5 Productivity Hacks I Tried to Stay on Track
This week, I’ve been working with a new potential client, doing a few paid test days while I work with their team remotely. It’s been quite an experience.
For starters, I’ve had to wake up slightly earlier than usual to send in story ideas to the editors who are on Eastern Time. (I’m in Central Time.) The new schedule meant I had to suspend my morning workouts, but it also forced me to think more about productivity.
For this particular, potential client I needed to aggregate science articles in a way that had some sort of original, sometimes humorous take, a task for which I was supposed to take an hour and a half to complete. That, plus time to pitch the stories and respond to edits, meant that most of my mornings would occupied, leaving the work for my other stories to the afternoon.
One of the most important things about being an independent journalist is to understand how you work best. Now that I’ve had to work more efficiently than usual, here are some productivity quirks that helped me to stay on task:
Pick a timeframe and stick with it.
After leaving it behind for some time, I’ve returned to the Toggl app, which I’ve mentioned in previous posts as an easy-to-use, time-tracking app. The free app allows you to track tasks and sort them based on projects and clients. So this week, I began tracking my time on Toggl so as to analyze it later and pinpoint areas for improvement. Given that I only had an hour and a half to aggregate stories for the site, I tracked my time to make sure I finished accordingly. Having a ticking clock in a nearby browser, I found, discouraged wasteful time on social media or other internet rabbit holes.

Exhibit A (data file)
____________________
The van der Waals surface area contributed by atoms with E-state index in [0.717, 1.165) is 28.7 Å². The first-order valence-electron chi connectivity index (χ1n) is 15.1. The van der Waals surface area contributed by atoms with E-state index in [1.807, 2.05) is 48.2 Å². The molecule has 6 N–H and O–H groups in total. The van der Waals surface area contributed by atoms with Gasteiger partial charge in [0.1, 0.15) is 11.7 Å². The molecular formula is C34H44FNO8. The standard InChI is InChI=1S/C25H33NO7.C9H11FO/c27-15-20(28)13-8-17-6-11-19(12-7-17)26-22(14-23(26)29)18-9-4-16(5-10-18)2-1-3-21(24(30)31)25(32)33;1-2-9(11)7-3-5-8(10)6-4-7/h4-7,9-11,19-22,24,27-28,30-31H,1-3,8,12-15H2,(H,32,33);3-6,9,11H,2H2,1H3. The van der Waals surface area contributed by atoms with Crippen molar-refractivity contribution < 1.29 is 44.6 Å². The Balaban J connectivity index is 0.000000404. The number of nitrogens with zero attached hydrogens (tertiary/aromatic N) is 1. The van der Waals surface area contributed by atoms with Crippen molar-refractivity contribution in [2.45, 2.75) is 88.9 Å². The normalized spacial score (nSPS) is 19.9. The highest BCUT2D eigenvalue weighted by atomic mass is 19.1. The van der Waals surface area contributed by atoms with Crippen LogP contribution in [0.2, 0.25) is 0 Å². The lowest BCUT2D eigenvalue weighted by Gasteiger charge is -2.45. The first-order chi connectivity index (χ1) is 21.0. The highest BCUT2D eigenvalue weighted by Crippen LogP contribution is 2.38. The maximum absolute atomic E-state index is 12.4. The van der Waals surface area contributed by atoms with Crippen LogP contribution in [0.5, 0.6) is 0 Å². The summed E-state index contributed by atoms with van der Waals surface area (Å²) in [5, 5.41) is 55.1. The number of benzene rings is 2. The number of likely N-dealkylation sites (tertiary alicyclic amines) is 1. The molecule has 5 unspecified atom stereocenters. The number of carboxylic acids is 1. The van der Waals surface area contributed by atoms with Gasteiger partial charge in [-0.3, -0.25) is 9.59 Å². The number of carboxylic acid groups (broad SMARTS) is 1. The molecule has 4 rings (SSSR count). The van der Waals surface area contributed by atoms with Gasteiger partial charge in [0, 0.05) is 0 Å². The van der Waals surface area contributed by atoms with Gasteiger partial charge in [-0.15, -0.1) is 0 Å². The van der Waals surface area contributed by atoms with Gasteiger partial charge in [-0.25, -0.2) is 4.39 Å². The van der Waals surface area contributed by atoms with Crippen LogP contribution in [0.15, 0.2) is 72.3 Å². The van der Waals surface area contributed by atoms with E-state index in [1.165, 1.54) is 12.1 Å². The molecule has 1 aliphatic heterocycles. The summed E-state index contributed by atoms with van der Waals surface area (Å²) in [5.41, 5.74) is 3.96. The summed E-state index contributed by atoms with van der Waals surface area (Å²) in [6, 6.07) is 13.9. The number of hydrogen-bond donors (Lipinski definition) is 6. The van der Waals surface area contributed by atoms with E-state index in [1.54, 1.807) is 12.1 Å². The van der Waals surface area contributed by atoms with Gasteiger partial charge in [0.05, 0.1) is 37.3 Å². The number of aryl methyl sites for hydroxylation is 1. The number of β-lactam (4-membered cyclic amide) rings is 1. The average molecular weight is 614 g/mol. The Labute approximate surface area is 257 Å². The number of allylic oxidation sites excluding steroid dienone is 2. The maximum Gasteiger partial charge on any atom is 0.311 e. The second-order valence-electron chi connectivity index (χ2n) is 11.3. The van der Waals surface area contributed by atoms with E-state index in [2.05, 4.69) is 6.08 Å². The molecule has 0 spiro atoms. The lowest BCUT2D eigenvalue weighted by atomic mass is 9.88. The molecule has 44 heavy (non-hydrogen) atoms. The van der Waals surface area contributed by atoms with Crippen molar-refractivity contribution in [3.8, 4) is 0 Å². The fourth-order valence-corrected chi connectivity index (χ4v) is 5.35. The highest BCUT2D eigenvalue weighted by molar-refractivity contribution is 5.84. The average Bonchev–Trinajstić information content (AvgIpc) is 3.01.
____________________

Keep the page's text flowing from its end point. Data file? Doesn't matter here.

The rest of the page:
Make a playlist or radio station.
I can’t listen to music with words when writing—not rap, R&B, pop, nothing. (I can only listen to rap when I’m doing math, for some reason.) I have a few classical music stations on my Pandora app that keep me calm and focused while I zoom through researching and drafting.
Noise canceling headphones are key.
There’s some construction going on near me, so inevitably I get distracted by cranking and banging as well as honking and talking from the pedestrians and traffic. That’s where my Bose headphones come in. Paired with my favorite classical music, Bose noise-canceling headphones clear out almost all the surrounding background noise.
Put your devices away.
If they need to be close by—maybe if I’m expecting a call—my screens are placed face down when I write. The sporadic buzzing of email, text and social media notifications present endless opportunities for distraction. If I’m not expecting a call, I put my phone on silent and keep it far from my desk.
Take a mental break.
I take about 10 minutes or so to check social media or play games. People aren’t machines. We can blaze through tasks for a while, but it’s okay to take breaks. Once I took a quick break, I was able to return to my work without the urge to check my phone or play games for a while.
What steps do you take to be me more productive? Tell me in the comments or send me a note at firstname.lastname@example.org. (Yes, I’ll get your email!)